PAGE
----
With chronic sinusitis, the primary physical dysfunction is an inflamed mucous membrane lining your nose and sinuses.  Your body does have the capacity to heal this congested, weeping, and painful tissue, but the challenge with which you’re confronted is that you can never put it at rest.  As long as you’re alive, you’re breathing about 20,000 times a day, with your nose and sinuses serving as your body’s air filter, humidifier, and temperature-regulator.

Knowing that your mucous membrane is always at work filtering, humidifying, and regulating the temperature of the air you breathe in order to protect the lungs, your next step in helping to heal it by reducing inflammation is to provide your nose and sinuses with clean, moist (between 35 and 55% relative humidity), and warm (between 65 and 85° F.) air.  In most homes, especially during the winter months, this too can be a challenge. Adding to the problem is the fact that the majority of the world’s cities are plagued with polluted air.  Your job is to breathe “healing” air, rather than irritating or inflaming air, to the best of your ability without having to move to a tropical island.

It is relatively easy with most parts of the skin to apply a medicinal cream or ointment to an inflamed or infected part in order to assist in the healing process.  However, the mucous membrane, which can be considered a specialized part of the skin providing the lining for the nose, sinuses, and lungs, is difficult to reach.  There are nasal sprays and emollients that can be applied to the nose, but steaming with essential oils and irrigation are required to directly benefit the sinuses.

A primary cause of most cases of moderate to severe chronic sinusitis, is some degree of fungal sinusitis, typically resulting from a candida/yeast overgrowth.  Treatment is directed at substantially reducing the number of candida organisms, but the major challenge is that candida is a normal inhabitant of the body and thrives on sugar.  Therefore, your objective is to maintain a normal level of candida while eating a somewhat restrictive candida-control diet.

These are all significant challenges confronting the sinus sufferer and help to explain why chronic sinusitis is the world’s most common respiratory condition.  It’s neither a simple nor an easy problem to treat.  Your body is capable of healing it, but it needs your help.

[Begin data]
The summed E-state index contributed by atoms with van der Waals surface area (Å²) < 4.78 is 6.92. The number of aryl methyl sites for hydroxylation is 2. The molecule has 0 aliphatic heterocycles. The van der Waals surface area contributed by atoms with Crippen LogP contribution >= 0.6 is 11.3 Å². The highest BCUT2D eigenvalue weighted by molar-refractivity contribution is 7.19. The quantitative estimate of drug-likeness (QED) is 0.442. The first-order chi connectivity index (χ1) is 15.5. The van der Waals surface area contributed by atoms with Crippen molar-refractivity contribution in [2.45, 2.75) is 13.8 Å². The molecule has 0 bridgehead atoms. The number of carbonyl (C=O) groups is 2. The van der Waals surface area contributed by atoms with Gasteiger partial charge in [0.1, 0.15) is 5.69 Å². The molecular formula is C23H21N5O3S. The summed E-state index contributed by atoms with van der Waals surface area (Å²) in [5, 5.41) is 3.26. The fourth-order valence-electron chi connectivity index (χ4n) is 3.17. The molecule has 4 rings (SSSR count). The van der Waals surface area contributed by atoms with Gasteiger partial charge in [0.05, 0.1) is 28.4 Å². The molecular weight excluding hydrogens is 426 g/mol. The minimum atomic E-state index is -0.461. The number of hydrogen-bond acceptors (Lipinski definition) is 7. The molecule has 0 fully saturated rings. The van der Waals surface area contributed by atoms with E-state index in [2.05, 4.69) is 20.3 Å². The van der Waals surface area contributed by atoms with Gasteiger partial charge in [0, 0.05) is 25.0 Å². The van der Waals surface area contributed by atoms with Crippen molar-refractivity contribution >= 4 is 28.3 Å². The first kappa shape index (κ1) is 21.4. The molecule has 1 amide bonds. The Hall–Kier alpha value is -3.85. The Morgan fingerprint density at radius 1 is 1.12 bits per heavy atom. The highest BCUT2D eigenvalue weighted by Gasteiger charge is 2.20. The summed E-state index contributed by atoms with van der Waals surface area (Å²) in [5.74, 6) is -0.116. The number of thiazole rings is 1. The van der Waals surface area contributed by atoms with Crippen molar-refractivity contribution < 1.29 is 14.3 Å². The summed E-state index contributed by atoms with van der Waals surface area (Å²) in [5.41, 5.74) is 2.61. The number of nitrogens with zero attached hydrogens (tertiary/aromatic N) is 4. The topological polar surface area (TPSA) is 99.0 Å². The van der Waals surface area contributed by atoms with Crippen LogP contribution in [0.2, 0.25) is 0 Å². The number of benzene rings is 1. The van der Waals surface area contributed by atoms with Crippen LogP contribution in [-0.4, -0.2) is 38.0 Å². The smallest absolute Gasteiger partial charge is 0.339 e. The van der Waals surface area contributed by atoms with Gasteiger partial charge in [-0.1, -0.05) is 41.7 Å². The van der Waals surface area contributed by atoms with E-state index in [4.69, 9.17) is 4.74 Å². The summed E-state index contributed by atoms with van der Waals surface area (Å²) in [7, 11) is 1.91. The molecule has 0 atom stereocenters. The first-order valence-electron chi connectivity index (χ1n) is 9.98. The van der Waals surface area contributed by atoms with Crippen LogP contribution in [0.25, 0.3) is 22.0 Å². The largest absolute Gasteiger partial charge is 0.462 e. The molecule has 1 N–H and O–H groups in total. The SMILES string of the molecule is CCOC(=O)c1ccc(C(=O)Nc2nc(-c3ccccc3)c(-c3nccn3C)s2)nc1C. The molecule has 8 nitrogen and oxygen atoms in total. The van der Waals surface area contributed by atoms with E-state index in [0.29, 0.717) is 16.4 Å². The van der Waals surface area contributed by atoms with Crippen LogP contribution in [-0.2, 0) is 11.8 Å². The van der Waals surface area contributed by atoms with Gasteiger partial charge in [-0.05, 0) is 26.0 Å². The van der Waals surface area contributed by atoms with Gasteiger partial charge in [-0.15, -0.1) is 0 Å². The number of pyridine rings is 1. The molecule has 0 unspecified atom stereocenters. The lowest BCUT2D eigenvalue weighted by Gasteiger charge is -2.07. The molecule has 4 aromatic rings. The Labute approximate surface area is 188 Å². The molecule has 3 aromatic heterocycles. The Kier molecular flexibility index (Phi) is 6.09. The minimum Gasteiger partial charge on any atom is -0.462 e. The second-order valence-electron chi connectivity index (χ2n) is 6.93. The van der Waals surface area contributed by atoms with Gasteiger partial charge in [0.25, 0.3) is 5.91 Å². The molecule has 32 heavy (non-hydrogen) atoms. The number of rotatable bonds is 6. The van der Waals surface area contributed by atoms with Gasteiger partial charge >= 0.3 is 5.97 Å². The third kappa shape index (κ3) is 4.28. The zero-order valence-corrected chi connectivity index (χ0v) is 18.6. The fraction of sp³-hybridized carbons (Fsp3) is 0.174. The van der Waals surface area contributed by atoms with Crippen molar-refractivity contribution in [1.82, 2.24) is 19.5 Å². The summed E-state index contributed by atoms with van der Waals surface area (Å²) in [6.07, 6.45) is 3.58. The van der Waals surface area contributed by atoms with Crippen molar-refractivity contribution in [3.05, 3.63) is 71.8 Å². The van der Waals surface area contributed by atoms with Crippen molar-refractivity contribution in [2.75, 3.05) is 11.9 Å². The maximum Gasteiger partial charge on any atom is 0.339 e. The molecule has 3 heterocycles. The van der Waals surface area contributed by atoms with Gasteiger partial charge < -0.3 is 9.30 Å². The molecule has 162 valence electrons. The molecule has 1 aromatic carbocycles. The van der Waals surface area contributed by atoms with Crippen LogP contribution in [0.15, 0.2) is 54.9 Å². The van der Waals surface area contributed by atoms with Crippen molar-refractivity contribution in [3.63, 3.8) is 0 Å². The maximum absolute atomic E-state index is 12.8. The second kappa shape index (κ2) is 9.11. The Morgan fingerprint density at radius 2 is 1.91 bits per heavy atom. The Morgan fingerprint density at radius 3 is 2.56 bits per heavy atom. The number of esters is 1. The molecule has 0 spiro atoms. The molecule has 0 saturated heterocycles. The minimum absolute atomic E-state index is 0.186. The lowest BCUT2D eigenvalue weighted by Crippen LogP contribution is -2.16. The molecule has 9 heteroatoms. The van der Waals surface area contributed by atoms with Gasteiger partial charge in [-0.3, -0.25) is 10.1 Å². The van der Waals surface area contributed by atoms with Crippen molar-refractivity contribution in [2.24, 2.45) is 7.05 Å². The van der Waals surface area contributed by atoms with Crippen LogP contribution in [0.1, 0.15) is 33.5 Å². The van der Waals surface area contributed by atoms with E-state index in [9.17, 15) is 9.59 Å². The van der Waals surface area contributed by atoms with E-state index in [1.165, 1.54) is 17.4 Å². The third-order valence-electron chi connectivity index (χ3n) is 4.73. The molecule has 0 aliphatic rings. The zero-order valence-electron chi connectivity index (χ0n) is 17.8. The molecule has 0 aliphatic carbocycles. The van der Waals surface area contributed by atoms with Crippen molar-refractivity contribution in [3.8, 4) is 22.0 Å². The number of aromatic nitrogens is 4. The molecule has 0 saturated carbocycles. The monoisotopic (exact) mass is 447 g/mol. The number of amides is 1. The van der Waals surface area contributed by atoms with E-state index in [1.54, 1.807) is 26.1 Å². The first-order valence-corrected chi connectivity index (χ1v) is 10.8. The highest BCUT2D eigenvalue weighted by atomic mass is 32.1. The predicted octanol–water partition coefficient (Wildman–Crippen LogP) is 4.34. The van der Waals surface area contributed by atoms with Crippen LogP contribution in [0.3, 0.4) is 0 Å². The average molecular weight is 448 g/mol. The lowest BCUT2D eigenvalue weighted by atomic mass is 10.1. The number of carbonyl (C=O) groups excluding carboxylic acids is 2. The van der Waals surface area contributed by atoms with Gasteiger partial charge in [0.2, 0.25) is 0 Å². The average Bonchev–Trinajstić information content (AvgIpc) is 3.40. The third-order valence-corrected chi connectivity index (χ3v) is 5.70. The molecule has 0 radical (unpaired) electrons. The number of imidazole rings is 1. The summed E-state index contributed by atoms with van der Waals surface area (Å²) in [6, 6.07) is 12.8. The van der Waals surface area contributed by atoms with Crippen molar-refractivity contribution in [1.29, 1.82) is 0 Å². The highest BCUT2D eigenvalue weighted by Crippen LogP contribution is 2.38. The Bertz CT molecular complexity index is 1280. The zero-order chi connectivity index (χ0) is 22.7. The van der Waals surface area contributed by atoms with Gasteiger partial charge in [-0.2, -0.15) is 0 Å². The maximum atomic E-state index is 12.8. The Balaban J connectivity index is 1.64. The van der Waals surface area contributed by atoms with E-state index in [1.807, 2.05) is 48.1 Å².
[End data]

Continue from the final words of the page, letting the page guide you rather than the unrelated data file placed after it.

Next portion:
The Causes of Sinusitis

By Dr. Rob Ivker

Since this is my initial Sinus Survival Blog entry, I’ll cut right to the heart of the matter by telling you why this holistic approach to treating sinus problems, asthma, and allergies is so effective – it addresses all of the causes, in addition to treating symptoms.  In subsequent blogs, I’ll discuss a variety of different methods for treating, mitigating, or eliminating each of the causes for the growing epidemic of respiratory disease.

Sinusitis, either acute (sinus infections) or chronic (recurrent infections and long-term misery), has been the world’s most common respiratory condition for the past 30 years.  Why?  There are several reasons.  But unfortunately a key factor has been the inadequate therapeutic response of most members of the international medical community.  They have for the most part refused to broaden their perspective, while continuing to simply treat the symptoms and not the causes of this complex problem.

The job of the nose and sinuses is to protect the lungs, and they do so by serving as the body’s air filter, as well as the humidifier and temperature-regulator.  Since 1980, when I first made the commitment to cure my own chronic sinusitis, my belief has been that the modern-day plague of air pollution has been a primary cause of this global respiratory epidemic.

In most cases, a lifetime of sinus suffering begins with inflammation of the mucous membrane lining the nose and sinuses that never completely heals.  For the majority of sinus sufferers this inflammation persists as result of breathing polluted and dry air about 20,000 times a day for much of the year, but especially during the winter months.  The inflammation worsens with every cold, sinus infection, and allergy attack, and is often compounded by a gradually weakened immune system.  Major contributors to diminished immune function are the overuse of antibiotics, which in turn can lead to a yeast/candida overgrowth; and emotional stress, typically repressed anger and/or suppressed tears or grief.

Allergic fungal sinusitis, a condition first identified by the Mayo Clinic in 1999, is present to some degree in the vast majority of people with moderate to severe chronic sinusitis.  The more acute inflammation in these patients results from the release of massive amounts of toxins from the many millions of candida organisms. These sinus sufferers require an aggressive antifungal treatment program in order to overcome this highly challenging condition.

Sinus dis-ease, a multi-faceted condition, with several significant contributing factors, requires a whole-person (body-mind-spirit) approach to both cure the ailment and to heal the life of the sinus sufferer.